EU's Cynical Plan to Use Eastern Europe
After two days, the Eastern Partnership summit that ended in Riga on Friday yielded a 13-page declaration and one insight: The European Union doesn't have much to offer to the six former Soviet republics to its east. Still, three of the partnership nations -- Georgia, Moldova and Ukraine -- aren't going to abandon their efforts to get closer to Europe, because the alternative is even worse: embracing Vladimir Putin's Russia. The other three -- Armenia, Azerbaijan and Belarus -- don't expect much from Europe, anyway.
Georgia, Moldova and Ukraine made no headway toward their strategic goal of EU membership. The summit's final declaration had only this to say:
Summit participants reaffirm the Eastern Partnership objective to develop strengthened, differentiated relations between the EU and its six sovereign, independent partners. The scope and depth of cooperation are determined by the EU's and partners' ambitions and needs as well as the pace of reforms.
Former Swedish Foreign Minister Carl Bildt tweeted optimistically:
Yet all involved understand the EU has made no specific promises on the timing of possible membership, or even on setting a date for citizens of Georgia and Ukraine to be granted visa-free entry to Europe. Only Moldova, population 3.5 million, has managed to satisfy EU inspectors and have the short-term visa requirement waived.
Georgia and Ukraine wanted to move much faster. In March, Ukrainian President Petro Poroshenko told voters that his country was likely to obtain visa-free status at the Riga summit. He was forced to backtrack after the European Commission judged that the country hadn't met the EU's terms. On Friday, Poroshenko expressed doubt that the Eastern Partnership format "could bring about a European future for those countries that see it as their goal."
Georgia has shown similar impatience. Tedo Japaridze, chairman of the Georgian parliament's Foreign Relations Committee, complained:
Going home empty-handed is not good. A recent poll by the National Democratic Institute, a democracy-support NGO, indicated that 31 percent of Georgians were in favor of joining the Russian-led Eurasian Economic Union—and this in a country whose Euro-Atlantic trajectory has enjoyed a political consensus. So the ENP is not doomed, but it seems to have no reflexes. Policy is not an exercise in normative approximation alone. In Tbilisi, there are also expectations to manage.
The EU, however, has little reason to worry about the concerns of Ukraine and Georgia or to invest too much effort in the Eastern partnership.
Armenia has already joined the Russia-led Eurasian Union, the economic bloc Putin is trying to set up to rival the EU. Belarus is a founding member of the organization, and is heavily dependent on natural gas that Russia supplies at a fraction of the market price. Meanwhile, Azerbaijan finds it hard to be involved in any group that includes Armenia because of a smoldering territorial dispute. In any case, Azerbaijan is more interested in a closer union with Turkey, to which it supplies energy.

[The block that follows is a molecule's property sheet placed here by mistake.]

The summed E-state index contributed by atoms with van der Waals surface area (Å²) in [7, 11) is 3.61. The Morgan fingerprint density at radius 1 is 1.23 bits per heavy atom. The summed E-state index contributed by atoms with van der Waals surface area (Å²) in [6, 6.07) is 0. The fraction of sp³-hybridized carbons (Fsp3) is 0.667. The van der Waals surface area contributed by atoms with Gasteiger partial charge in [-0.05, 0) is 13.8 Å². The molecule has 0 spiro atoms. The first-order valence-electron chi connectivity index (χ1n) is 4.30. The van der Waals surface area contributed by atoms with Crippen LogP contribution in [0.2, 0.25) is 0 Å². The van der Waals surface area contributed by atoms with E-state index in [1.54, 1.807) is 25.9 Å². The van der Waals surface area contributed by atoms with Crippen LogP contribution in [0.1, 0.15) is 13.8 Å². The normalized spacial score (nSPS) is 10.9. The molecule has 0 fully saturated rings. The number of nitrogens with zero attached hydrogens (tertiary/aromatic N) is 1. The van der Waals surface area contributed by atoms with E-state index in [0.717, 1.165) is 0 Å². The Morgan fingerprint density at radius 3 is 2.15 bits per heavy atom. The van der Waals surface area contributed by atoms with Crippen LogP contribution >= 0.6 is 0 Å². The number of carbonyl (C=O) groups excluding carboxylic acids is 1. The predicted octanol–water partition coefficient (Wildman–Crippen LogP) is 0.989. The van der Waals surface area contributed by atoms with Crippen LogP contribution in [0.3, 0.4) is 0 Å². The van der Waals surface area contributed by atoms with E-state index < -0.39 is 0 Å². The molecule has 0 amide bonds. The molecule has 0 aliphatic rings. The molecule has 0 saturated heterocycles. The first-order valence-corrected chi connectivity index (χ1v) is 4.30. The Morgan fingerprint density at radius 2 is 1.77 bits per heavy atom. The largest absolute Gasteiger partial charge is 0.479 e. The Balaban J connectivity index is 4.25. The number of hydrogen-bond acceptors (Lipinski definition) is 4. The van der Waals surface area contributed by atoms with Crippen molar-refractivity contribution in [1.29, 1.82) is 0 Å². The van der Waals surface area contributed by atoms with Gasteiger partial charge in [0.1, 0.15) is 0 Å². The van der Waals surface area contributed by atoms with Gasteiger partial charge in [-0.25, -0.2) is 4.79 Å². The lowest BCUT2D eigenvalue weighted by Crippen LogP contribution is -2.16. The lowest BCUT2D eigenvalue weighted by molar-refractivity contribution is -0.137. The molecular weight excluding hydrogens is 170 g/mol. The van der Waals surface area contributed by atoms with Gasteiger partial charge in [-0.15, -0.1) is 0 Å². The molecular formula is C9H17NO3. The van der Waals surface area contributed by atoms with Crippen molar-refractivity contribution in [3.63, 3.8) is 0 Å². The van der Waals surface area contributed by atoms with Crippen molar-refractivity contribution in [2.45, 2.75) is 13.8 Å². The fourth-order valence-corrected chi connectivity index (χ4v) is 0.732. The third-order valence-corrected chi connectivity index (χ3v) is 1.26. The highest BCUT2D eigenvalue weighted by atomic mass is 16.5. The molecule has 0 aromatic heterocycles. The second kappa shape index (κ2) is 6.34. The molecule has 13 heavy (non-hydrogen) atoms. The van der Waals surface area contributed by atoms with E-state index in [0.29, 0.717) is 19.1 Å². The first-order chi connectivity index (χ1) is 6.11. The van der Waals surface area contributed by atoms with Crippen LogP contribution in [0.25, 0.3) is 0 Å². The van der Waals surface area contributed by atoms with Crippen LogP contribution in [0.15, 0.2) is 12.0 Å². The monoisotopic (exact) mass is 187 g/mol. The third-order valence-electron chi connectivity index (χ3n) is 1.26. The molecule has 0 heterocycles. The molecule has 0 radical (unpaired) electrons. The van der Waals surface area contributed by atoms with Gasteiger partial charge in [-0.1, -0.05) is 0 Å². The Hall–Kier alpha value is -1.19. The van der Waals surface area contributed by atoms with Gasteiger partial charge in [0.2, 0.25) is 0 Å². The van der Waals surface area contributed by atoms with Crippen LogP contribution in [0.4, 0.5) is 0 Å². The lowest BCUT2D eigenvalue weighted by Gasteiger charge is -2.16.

As for the partnership's European-oriented countries, they can only accept whatever pace Europe sets for integration. Poroshenko and Putin hate one another, and neither is interested in making concessions to stop the war in eastern Ukraine. If Poroshenko were to attempt a rapprochement with Russia, Ukrainians would sweep him out of office as they did his predecessor Viktor Yanukovych. Georgia is in a similar situation: Although it has strong economic links to Russia, especially through migrant workers' remittances, there is no political mandate for the government to move closer to Russia, which has grabbed pieces of Georgian territory to set up the puppet states of South Ossetia and Abkhazia. Moldova, which has benefited the most from the Eastern Partnership -- along with visa-free travel, it has received hundreds of millions of euros from the program -- is also determined to stay the course. Pro-European parties won parliamentary elections last year, despite a strong Russia-backed challenge.
To keep sentiment in Georgia from swinging toward Russia, the EU would only have to abolish short-term visas. It's a feasible goal and the effect would last a few years. By then, the volatile situation in the region may have changed and European politicians would come up with further enticements.
As for Ukraine, it has no place to go but West. In its case, too, the abolition of visas, perhaps sometime next year, may be enough to ensure loyalty. Russia has become a nightmare option, and that won't change quickly: Too many Ukrainians have died in the conflict with Moscow proxies.
In Riga, European Council President Donald Tusk said the Eastern Partnership was "not a beauty contest between Russia and the EU." Nonetheless, he added, "if Russia was a bit softer, more charming, more attractive, perhaps it wouldn't have to compensate for its shortcomings by destructive, aggressive and bullying tactics against its neighbors."
Perversely, Putin's behavior has made it unnecessary for the EU to increase its commitment to Ukraine, Georgia and Moldova. That must be a relief, because the three countries contain frozen conflict zones (Moldova's, Transnistria, is the oldest and most stable). That means these countries are turning into classic buffer states. Perhaps they will even learn to appreciate this status and find trade advantages in it.
So, instead of reassuring them the EU wants them as members at some future date -- it doesn't really -- German Chancellor Angela Merkel and President Francois Hollande of France spent much of their time in Riga trying -- without much success -- to convince Greek Prime Minister Alexis Tsipras that he needs to heed creditors' wishes.
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